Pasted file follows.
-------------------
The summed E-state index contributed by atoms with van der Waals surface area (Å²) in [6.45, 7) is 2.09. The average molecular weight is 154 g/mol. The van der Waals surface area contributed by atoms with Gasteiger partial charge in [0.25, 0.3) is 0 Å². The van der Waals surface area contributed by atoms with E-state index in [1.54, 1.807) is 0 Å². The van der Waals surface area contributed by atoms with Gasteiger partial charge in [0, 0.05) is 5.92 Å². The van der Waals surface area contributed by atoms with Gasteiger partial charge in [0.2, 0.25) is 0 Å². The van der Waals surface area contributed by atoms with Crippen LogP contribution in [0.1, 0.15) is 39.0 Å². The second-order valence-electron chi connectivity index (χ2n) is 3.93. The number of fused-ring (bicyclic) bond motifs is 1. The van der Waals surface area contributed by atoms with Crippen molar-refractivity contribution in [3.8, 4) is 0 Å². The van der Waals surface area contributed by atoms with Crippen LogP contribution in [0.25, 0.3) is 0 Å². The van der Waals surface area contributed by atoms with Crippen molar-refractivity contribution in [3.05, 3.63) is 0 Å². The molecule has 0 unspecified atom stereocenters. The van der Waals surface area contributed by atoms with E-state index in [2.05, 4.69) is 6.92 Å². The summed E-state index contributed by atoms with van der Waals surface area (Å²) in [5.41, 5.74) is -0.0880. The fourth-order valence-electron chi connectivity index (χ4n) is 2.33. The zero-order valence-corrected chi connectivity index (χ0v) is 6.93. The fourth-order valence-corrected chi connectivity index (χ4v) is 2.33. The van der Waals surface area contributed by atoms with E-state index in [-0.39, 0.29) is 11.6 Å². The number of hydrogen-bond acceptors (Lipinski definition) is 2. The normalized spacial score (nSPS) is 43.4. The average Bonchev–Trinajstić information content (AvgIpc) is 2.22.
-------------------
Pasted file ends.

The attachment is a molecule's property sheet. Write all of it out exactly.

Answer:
The summed E-state index contributed by atoms with van der Waals surface area (Å²) in [6.45, 7) is 2.09. The average molecular weight is 154 g/mol. The van der Waals surface area contributed by atoms with Gasteiger partial charge in [0.25, 0.3) is 0 Å². The van der Waals surface area contributed by atoms with E-state index in [1.54, 1.807) is 0 Å². The van der Waals surface area contributed by atoms with Gasteiger partial charge in [0, 0.05) is 5.92 Å². The van der Waals surface area contributed by atoms with Gasteiger partial charge in [0.2, 0.25) is 0 Å². The van der Waals surface area contributed by atoms with Crippen LogP contribution in [0.1, 0.15) is 39.0 Å². The second-order valence-electron chi connectivity index (χ2n) is 3.93. The number of fused-ring (bicyclic) bond motifs is 1. The van der Waals surface area contributed by atoms with Crippen molar-refractivity contribution in [3.8, 4) is 0 Å². The van der Waals surface area contributed by atoms with Crippen LogP contribution in [0.25, 0.3) is 0 Å². The van der Waals surface area contributed by atoms with Crippen molar-refractivity contribution in [3.05, 3.63) is 0 Å². The molecule has 0 unspecified atom stereocenters. The van der Waals surface area contributed by atoms with E-state index in [2.05, 4.69) is 6.92 Å². The summed E-state index contributed by atoms with van der Waals surface area (Å²) in [5.41, 5.74) is -0.0880. The fourth-order valence-electron chi connectivity index (χ4n) is 2.33. The zero-order valence-corrected chi connectivity index (χ0v) is 6.93. The fourth-order valence-corrected chi connectivity index (χ4v) is 2.33. The van der Waals surface area contributed by atoms with E-state index in [-0.39, 0.29) is 11.6 Å². The number of hydrogen-bond acceptors (Lipinski definition) is 2. The normalized spacial score (nSPS) is 43.4. The average Bonchev–Trinajstić information content (AvgIpc) is 2.22.